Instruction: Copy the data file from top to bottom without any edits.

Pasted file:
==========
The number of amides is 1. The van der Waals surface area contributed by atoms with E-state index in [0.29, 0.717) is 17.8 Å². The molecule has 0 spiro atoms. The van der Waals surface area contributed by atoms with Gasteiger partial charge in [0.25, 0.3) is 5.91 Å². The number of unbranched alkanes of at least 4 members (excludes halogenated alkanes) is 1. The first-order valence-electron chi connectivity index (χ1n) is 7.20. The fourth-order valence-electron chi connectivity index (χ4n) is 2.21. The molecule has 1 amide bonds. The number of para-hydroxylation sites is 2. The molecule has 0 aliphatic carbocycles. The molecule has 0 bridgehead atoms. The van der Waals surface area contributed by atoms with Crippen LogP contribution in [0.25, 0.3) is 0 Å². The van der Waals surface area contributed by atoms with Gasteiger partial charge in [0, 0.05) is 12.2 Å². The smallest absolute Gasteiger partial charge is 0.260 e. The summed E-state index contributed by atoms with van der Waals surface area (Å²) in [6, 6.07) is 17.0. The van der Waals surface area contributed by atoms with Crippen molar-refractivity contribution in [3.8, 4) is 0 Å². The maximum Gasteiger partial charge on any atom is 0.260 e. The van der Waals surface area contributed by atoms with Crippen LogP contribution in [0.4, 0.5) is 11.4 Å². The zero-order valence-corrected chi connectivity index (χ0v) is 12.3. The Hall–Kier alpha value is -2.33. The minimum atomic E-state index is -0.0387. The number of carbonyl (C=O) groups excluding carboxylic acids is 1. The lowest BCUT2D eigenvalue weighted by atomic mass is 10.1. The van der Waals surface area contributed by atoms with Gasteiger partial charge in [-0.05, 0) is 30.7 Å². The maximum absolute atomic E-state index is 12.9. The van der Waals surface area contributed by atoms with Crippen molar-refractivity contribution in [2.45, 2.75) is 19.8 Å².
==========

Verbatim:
The number of amides is 1. The van der Waals surface area contributed by atoms with E-state index in [0.29, 0.717) is 17.8 Å². The molecule has 0 spiro atoms. The van der Waals surface area contributed by atoms with Gasteiger partial charge in [0.25, 0.3) is 5.91 Å². The number of unbranched alkanes of at least 4 members (excludes halogenated alkanes) is 1. The first-order valence-electron chi connectivity index (χ1n) is 7.20. The fourth-order valence-electron chi connectivity index (χ4n) is 2.21. The molecule has 1 amide bonds. The number of para-hydroxylation sites is 2. The molecule has 0 aliphatic carbocycles. The molecule has 0 bridgehead atoms. The van der Waals surface area contributed by atoms with Crippen LogP contribution in [0.25, 0.3) is 0 Å². The van der Waals surface area contributed by atoms with Gasteiger partial charge in [0, 0.05) is 12.2 Å². The smallest absolute Gasteiger partial charge is 0.260 e. The summed E-state index contributed by atoms with van der Waals surface area (Å²) in [6, 6.07) is 17.0. The van der Waals surface area contributed by atoms with Crippen molar-refractivity contribution in [3.8, 4) is 0 Å². The maximum Gasteiger partial charge on any atom is 0.260 e. The van der Waals surface area contributed by atoms with Crippen LogP contribution in [0.4, 0.5) is 11.4 Å². The zero-order valence-corrected chi connectivity index (χ0v) is 12.3. The Hall–Kier alpha value is -2.33. The minimum atomic E-state index is -0.0387. The number of carbonyl (C=O) groups excluding carboxylic acids is 1. The lowest BCUT2D eigenvalue weighted by atomic mass is 10.1. The van der Waals surface area contributed by atoms with Gasteiger partial charge in [-0.05, 0) is 30.7 Å². The maximum absolute atomic E-state index is 12.9. The van der Waals surface area contributed by atoms with Crippen molar-refractivity contribution in [2.45, 2.75) is 19.8 Å².